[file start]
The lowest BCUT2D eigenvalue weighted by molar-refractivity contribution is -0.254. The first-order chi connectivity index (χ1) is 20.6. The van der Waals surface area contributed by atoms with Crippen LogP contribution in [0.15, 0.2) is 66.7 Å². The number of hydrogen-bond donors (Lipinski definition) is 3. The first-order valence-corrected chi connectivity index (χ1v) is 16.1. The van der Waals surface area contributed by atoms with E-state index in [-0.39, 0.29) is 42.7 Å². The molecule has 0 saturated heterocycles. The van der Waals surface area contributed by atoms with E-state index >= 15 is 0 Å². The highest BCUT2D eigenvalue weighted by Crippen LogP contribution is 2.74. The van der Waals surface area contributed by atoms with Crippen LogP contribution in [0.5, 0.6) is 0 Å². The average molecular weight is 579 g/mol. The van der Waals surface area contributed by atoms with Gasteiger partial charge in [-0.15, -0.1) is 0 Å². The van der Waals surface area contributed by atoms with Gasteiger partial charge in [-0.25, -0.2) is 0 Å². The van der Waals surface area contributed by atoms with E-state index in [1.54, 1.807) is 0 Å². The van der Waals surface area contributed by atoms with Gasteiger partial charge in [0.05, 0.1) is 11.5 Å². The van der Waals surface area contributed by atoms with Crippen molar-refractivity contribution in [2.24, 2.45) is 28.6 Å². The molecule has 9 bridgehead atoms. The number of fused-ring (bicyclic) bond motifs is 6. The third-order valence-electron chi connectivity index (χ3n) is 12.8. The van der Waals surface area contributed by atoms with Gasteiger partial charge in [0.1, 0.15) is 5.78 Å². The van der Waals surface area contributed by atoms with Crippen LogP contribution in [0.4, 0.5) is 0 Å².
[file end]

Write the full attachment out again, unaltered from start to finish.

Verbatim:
The lowest BCUT2D eigenvalue weighted by molar-refractivity contribution is -0.254. The first-order chi connectivity index (χ1) is 20.6. The van der Waals surface area contributed by atoms with Crippen LogP contribution in [0.15, 0.2) is 66.7 Å². The number of hydrogen-bond donors (Lipinski definition) is 3. The first-order valence-corrected chi connectivity index (χ1v) is 16.1. The van der Waals surface area contributed by atoms with E-state index in [-0.39, 0.29) is 42.7 Å². The molecule has 0 saturated heterocycles. The van der Waals surface area contributed by atoms with E-state index >= 15 is 0 Å². The highest BCUT2D eigenvalue weighted by Crippen LogP contribution is 2.74. The van der Waals surface area contributed by atoms with Crippen LogP contribution in [0.5, 0.6) is 0 Å². The average molecular weight is 579 g/mol. The van der Waals surface area contributed by atoms with Gasteiger partial charge in [-0.15, -0.1) is 0 Å². The van der Waals surface area contributed by atoms with Gasteiger partial charge in [-0.25, -0.2) is 0 Å². The van der Waals surface area contributed by atoms with E-state index in [1.54, 1.807) is 0 Å². The van der Waals surface area contributed by atoms with Gasteiger partial charge in [0.05, 0.1) is 11.5 Å². The van der Waals surface area contributed by atoms with Crippen molar-refractivity contribution in [2.24, 2.45) is 28.6 Å². The molecule has 9 bridgehead atoms. The number of fused-ring (bicyclic) bond motifs is 6. The third-order valence-electron chi connectivity index (χ3n) is 12.8. The van der Waals surface area contributed by atoms with Gasteiger partial charge in [0.1, 0.15) is 5.78 Å². The van der Waals surface area contributed by atoms with Crippen LogP contribution in [0.4, 0.5) is 0 Å².